That’s a lot of error-prone code. A lot of objects are pointing to each other temporarily. I’d like to find a simpler representation. If this were SQL I’d create a jobs table with (phase, colonist, item, tile) with an index on all the fields. Maybe that’s the way to go here, even without the index. Hm. Something to ponder.

If all the inputs are filled, the furniture creates a production job.

  1. The furniture needs to be unused (stand.job is null), a colonist needs to be available (colonist.job is null, colonist.inventory is null), and some output tile in the room needs to be open (neither reserved nor occupied). Some jobs may require a colonist to have some status (like colonist.hungry). Create a ProductionJob. Set stand.job, colonist.job, and dest.job to this job. Set the colonist to find a path to stand. Set the job phase to move.
  2. The colonist has reached the stand position, and should start working. Set job.timeCompleted to the current time plus ticks. Set the job phase to work.
  3. The current time is past job.timeCompleted. Destroy the input objects. If there’s an output, create an output object, and put it into colonist.inventory. Set the item’s .pos to the colonist. Set the colonist to find a path to dest. Set stand.job to null (this frees up the furniture to start another job). Set the job phase to deliver.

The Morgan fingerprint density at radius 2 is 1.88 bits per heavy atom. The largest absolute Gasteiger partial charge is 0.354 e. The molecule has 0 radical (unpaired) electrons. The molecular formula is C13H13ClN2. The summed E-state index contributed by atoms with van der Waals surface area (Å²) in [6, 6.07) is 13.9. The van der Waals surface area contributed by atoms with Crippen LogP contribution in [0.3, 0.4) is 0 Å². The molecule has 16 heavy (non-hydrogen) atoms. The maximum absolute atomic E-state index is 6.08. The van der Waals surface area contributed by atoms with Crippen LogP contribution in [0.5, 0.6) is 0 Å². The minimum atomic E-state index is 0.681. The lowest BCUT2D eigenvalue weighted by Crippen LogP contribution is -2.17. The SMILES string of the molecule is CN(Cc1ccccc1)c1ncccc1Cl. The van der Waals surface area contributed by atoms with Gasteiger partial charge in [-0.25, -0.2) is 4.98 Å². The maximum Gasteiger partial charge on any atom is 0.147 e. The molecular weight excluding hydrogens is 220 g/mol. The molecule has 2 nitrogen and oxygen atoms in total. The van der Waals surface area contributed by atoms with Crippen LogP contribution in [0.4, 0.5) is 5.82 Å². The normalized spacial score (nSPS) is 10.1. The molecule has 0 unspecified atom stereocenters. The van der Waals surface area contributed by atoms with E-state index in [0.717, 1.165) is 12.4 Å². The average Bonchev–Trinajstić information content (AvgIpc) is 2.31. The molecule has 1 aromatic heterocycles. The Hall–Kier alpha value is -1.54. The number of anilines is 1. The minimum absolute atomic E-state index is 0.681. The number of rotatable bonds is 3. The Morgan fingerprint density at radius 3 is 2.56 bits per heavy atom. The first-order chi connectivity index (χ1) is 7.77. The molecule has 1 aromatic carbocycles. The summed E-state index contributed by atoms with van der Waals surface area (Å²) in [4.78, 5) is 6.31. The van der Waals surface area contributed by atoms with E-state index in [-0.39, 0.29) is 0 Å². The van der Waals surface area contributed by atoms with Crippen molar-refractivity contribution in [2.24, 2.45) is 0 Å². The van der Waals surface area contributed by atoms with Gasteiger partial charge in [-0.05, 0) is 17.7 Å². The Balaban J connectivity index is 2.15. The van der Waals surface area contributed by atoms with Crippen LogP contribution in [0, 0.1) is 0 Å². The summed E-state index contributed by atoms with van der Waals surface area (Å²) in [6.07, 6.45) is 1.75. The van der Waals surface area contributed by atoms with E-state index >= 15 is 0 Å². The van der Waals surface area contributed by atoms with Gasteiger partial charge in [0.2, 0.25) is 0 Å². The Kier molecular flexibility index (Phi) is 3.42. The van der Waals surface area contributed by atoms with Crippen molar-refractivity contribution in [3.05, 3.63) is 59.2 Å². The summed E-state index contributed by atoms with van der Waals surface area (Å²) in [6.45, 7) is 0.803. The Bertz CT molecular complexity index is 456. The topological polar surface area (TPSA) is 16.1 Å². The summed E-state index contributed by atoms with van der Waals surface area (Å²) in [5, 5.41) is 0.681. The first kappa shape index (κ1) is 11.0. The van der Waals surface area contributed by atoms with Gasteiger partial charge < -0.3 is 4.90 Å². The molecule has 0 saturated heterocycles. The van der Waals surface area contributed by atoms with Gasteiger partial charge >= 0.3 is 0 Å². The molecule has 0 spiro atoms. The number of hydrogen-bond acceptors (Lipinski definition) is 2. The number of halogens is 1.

4. The colonist has reached the delivery point, and should drop the item. Set item.pos to dest. Set colonist.inventory to null. Set colonist.job and dest.job to null. If the job required the colonist to have some status, clear that status. Set the job phase to done. Remove the job from the jobs list.
  5. If there is no output for this job, wander randomly so that the colonist is not standing in the way of another job.

Again, there’s a lot of complexity here, and it’s setting off my “error prone! error prone!” alarm bells.

There are some invariants I should write down, such as:

 8.3. Data structures & ECS